Insights into Human Complexity

OverallSchematic.pngNot just 1 or 2 molecules, but 100s to 100,000s of different types of proteins, define the behavior of a single cell, and in turn, trillions of cells contribute to an individual’s health. How do scientists make sense of this complexity?

First, we embrace the complexity, putting a priority on understanding biological function and how the material composition is designed to achieve this function rather than focusing on a single molecule or cell type.

An analogy is that instead of just looking at the composition of bark in a single tree, we also ask how is the forest organized. How does the environment (the soil, location & type of other plants, sunlight, weather) around that one tree influence its growth & health, and what is it about the design of the bark that enables the tree to thrive in its environment?

For human cells, this means we design experiments in the lab to observe how cells interact with their neighboring cells; and develop computer-based tools to identify functional patterns of genes, proteins and metabolites that enable the cells to behave in specific ways. We also relate these findings to the big picture – how what we’re observing in cells reflects the health and activities of the humans from which they came.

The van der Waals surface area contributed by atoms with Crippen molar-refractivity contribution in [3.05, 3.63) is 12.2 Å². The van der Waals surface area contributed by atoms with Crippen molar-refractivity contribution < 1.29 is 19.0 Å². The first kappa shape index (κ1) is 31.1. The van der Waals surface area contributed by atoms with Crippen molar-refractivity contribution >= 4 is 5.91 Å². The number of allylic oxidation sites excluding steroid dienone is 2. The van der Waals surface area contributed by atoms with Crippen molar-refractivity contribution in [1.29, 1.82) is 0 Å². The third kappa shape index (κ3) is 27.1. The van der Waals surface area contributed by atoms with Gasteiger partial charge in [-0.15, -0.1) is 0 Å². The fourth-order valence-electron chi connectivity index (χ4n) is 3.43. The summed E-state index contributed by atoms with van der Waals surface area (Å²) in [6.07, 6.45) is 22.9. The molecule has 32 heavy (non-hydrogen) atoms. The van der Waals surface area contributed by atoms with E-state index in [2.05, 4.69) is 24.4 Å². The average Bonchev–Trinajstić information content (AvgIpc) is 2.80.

Qutub Lab

How are Human Cells Designed?

Did you know that hundreds of thousands of different types of proteins contribute to behaviors of a single human cell, and that each of our bodies is composed of trillions of cells?


Why are cells engineered with this complexity? What principles are so fundamental to cellular design that they impact the way we respond to drugs or self-repair?

Answering these questions means we could define what healthy entails for human cells and open the door for therapies to re-engineer cells.

Techniques.pngWe develop integrated computational and experimental methods to answer key questions about the behaviors of stem, neurovascular and neuronal cells from their molecular signaling to tissue formation. Essential protein pathways involved in how humans adapted to process oxygen – hypoxia-inducible pathways – guide these cells. By combining emerging methods in data science, modeling and cell-based assays we uncover how these hypoxia-inducible pathways connect with thousands of others to change the way cells grow, sense and communicate. We use the information we learn from these studies and the computational tools we build to better target therapies for cancer patients and propose new strategies for regenerating brain tissue.

Click to learn about research in the Qutub Lab.